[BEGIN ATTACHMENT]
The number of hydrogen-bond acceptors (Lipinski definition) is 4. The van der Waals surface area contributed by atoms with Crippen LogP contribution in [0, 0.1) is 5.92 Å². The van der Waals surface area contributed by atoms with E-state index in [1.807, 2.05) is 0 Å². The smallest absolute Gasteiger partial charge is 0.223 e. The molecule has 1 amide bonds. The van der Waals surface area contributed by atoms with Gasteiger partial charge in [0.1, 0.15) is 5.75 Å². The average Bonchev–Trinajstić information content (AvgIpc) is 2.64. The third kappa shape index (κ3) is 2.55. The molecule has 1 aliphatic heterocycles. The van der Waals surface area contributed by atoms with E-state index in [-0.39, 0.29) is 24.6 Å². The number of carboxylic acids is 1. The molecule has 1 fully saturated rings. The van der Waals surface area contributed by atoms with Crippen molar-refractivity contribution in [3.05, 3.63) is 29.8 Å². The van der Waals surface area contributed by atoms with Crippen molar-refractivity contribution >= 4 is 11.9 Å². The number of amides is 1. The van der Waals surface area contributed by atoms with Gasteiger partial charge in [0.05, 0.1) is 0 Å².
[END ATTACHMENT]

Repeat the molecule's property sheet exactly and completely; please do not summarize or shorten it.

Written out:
The number of hydrogen-bond acceptors (Lipinski definition) is 4. The van der Waals surface area contributed by atoms with Crippen LogP contribution in [0, 0.1) is 5.92 Å². The van der Waals surface area contributed by atoms with E-state index in [1.807, 2.05) is 0 Å². The smallest absolute Gasteiger partial charge is 0.223 e. The molecule has 1 amide bonds. The van der Waals surface area contributed by atoms with Gasteiger partial charge in [0.1, 0.15) is 5.75 Å². The average Bonchev–Trinajstić information content (AvgIpc) is 2.64. The third kappa shape index (κ3) is 2.55. The molecule has 1 aliphatic heterocycles. The van der Waals surface area contributed by atoms with E-state index in [-0.39, 0.29) is 24.6 Å². The number of carboxylic acids is 1. The molecule has 1 fully saturated rings. The van der Waals surface area contributed by atoms with Crippen molar-refractivity contribution in [3.05, 3.63) is 29.8 Å². The van der Waals surface area contributed by atoms with Crippen molar-refractivity contribution >= 4 is 11.9 Å². The number of amides is 1. The van der Waals surface area contributed by atoms with Gasteiger partial charge in [0.05, 0.1) is 0 Å².